On Friday 13 April, lawyer Oskar Mulder attended the pre-session organized by UPR-Info, for the review of Colombia. Oskar wrote a blog about his experiences that was published on the website of the law firm Brandeis.
“Governments shall ensure that lawyers (a) are able to perform all of their professional functions without intimidation, hindrance, harassment or improper interference; (b) are able to travel and to consult with their clients freely both within their own country and abroad; and (c) shall not suffer, or be threatened with, prosecution or administrative, economic or other sanctions for any action taken in accordance with recognized professional duties, standards and ethics.”
– Article 16 of the UN Basic Principles on the on the Role of Lawyers
Unfortunately, there are (still) many lawyers around the world who cannot exercise their profession freely.
UPR pre-sessions Geneva 13 April 2018
As a member of the focus group Latin America of the Dutch organization Lawyers for Lawyers (L4L) I advocate for the human rights of lawyers. In this context I attended the pre-sessions for the Colombia Universal Periodic Review 2018 at the United Nations Headquarters in Geneva last week. The UPR is a UN mechanism that is used to review the human rights in UN member states, by giving recommendations. The pre-sessions, organized by UPR Info since 2012, are organized in order to ensure that the recommendations that will be made are specific and well-targeted. During the pre-sessions, attended by NGO’s and UN member state delegations, several NGOs gave a presentation about thematic human rights topics (such as the rights of indigenous people, peasants and LGBT people). The attending country delegations were allowed to make remarks or ask questions. After the presentations, the NGOs could speak with country delegations, for example to suggest recommendations. On behalf of L4L I spoke with several country delegations to address the human rights situation of (human rights) lawyers in Colombia and presented them our suggested recommendations. Hopefully these will appear in the UPR.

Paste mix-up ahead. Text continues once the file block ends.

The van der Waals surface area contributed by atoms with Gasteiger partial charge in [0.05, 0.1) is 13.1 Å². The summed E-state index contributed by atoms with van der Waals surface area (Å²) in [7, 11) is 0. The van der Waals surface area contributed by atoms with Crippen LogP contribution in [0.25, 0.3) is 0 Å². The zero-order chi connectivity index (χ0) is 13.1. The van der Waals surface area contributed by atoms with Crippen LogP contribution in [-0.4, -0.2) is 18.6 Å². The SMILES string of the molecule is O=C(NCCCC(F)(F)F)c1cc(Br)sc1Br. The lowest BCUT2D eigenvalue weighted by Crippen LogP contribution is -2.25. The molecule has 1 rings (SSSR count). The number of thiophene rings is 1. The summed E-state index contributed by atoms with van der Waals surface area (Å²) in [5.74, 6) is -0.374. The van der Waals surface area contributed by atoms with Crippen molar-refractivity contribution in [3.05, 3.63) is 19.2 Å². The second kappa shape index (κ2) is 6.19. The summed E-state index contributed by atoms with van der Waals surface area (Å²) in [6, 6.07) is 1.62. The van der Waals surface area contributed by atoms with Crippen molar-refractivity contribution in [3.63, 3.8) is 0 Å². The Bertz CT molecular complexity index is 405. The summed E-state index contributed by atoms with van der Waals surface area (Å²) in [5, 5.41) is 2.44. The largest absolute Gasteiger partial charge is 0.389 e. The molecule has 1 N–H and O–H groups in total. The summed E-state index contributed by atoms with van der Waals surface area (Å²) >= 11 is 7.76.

During my visit to Geneva I also had the honour to speak with the NGOs Comisión Colombiana de Juristas and DCI-Colombia, who shared interesting but disturbing stories. Please visit their websites for more information.
For us at L4L, it is very valuable to speak with lawyers about their human rights situation. For example, recently the Colombian lawyer Rommel Duran visited Amsterdam. We had the chance to speak with him about his situation and to make an interview about this. You can find the interview here. A shorter version was also published by Mr. Online, a Dutch platform for the legal profession, which you can find here (only in Dutch).
Lawyers for Lawyers
L4L, established in 1986, is an independent foundation that is solely funded by lawyers’ donations. L4L is committed to safeguard the proper functioning of the rule of law through a free and independent exercise of the legal profession in accordance with international norms, including the United Nations Basic Principles on the Role of Lawyers. L4L was granted Special Consultative status with the UN Economic and Social Council in July 2013.
bureau Brandeis strongly supports L4L and advocates for our colleagues all around the world. As custodians of the state of justice, protected by professional privilege, we believe that lawyers have a unique place in society.
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